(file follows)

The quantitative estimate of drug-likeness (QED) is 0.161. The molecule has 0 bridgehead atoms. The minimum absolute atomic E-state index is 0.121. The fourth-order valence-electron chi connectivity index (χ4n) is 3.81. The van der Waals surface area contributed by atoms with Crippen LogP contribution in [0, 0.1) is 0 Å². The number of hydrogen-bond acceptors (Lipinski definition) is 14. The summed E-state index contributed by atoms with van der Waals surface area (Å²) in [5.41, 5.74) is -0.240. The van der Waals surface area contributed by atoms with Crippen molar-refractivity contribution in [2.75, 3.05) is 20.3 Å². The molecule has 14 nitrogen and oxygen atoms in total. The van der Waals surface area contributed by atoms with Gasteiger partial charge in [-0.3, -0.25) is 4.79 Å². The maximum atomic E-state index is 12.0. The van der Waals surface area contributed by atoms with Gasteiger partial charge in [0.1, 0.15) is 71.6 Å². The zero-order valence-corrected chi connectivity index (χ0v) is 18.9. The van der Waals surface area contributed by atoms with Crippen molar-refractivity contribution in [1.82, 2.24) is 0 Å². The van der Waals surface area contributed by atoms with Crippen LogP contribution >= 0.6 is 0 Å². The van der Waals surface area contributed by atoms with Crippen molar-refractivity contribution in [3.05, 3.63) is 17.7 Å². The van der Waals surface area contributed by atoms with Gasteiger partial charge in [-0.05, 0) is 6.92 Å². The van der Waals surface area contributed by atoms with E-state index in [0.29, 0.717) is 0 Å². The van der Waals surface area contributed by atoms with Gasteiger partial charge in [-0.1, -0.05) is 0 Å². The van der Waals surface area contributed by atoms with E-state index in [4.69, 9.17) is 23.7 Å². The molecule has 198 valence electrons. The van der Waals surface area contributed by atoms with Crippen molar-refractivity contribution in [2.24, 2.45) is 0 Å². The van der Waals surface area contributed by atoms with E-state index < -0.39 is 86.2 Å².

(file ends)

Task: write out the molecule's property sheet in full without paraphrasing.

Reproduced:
The quantitative estimate of drug-likeness (QED) is 0.161. The molecule has 0 bridgehead atoms. The minimum absolute atomic E-state index is 0.121. The fourth-order valence-electron chi connectivity index (χ4n) is 3.81. The van der Waals surface area contributed by atoms with Crippen LogP contribution in [0, 0.1) is 0 Å². The number of hydrogen-bond acceptors (Lipinski definition) is 14. The summed E-state index contributed by atoms with van der Waals surface area (Å²) in [5.41, 5.74) is -0.240. The van der Waals surface area contributed by atoms with Crippen molar-refractivity contribution in [2.75, 3.05) is 20.3 Å². The molecule has 14 nitrogen and oxygen atoms in total. The van der Waals surface area contributed by atoms with Gasteiger partial charge in [-0.3, -0.25) is 4.79 Å². The maximum atomic E-state index is 12.0. The van der Waals surface area contributed by atoms with Gasteiger partial charge in [0.1, 0.15) is 71.6 Å². The zero-order valence-corrected chi connectivity index (χ0v) is 18.9. The van der Waals surface area contributed by atoms with Crippen molar-refractivity contribution in [1.82, 2.24) is 0 Å². The van der Waals surface area contributed by atoms with Crippen LogP contribution >= 0.6 is 0 Å². The van der Waals surface area contributed by atoms with Crippen molar-refractivity contribution in [3.05, 3.63) is 17.7 Å². The van der Waals surface area contributed by atoms with Gasteiger partial charge in [-0.05, 0) is 6.92 Å². The van der Waals surface area contributed by atoms with E-state index in [0.29, 0.717) is 0 Å². The van der Waals surface area contributed by atoms with Gasteiger partial charge in [-0.1, -0.05) is 0 Å². The van der Waals surface area contributed by atoms with E-state index in [4.69, 9.17) is 23.7 Å². The molecule has 198 valence electrons. The van der Waals surface area contributed by atoms with Crippen molar-refractivity contribution in [2.24, 2.45) is 0 Å². The van der Waals surface area contributed by atoms with E-state index < -0.39 is 86.2 Å².